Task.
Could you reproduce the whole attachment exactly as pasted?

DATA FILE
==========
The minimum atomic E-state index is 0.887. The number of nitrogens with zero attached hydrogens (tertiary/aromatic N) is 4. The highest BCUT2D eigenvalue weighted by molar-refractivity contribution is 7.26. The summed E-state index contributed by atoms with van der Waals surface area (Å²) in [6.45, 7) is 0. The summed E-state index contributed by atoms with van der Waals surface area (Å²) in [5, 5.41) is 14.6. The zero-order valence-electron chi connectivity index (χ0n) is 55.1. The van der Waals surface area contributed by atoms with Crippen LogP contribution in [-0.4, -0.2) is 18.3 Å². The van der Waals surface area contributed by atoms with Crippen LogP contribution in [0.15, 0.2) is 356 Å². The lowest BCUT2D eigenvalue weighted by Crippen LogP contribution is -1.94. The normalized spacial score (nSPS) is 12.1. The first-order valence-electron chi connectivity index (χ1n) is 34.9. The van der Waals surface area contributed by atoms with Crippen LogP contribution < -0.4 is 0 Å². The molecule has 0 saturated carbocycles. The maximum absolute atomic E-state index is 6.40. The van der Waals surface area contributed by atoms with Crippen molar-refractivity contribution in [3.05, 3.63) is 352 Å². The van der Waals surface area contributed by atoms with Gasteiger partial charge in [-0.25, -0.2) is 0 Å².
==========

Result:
The minimum atomic E-state index is 0.887. The number of nitrogens with zero attached hydrogens (tertiary/aromatic N) is 4. The highest BCUT2D eigenvalue weighted by molar-refractivity contribution is 7.26. The summed E-state index contributed by atoms with van der Waals surface area (Å²) in [6.45, 7) is 0. The summed E-state index contributed by atoms with van der Waals surface area (Å²) in [5, 5.41) is 14.6. The zero-order valence-electron chi connectivity index (χ0n) is 55.1. The van der Waals surface area contributed by atoms with Crippen LogP contribution in [-0.4, -0.2) is 18.3 Å². The van der Waals surface area contributed by atoms with Crippen LogP contribution in [0.15, 0.2) is 356 Å². The lowest BCUT2D eigenvalue weighted by Crippen LogP contribution is -1.94. The normalized spacial score (nSPS) is 12.1. The first-order valence-electron chi connectivity index (χ1n) is 34.9. The van der Waals surface area contributed by atoms with Crippen LogP contribution < -0.4 is 0 Å². The molecule has 0 saturated carbocycles. The maximum absolute atomic E-state index is 6.40. The van der Waals surface area contributed by atoms with Crippen molar-refractivity contribution in [3.05, 3.63) is 352 Å². The van der Waals surface area contributed by atoms with Gasteiger partial charge in [-0.25, -0.2) is 0 Å².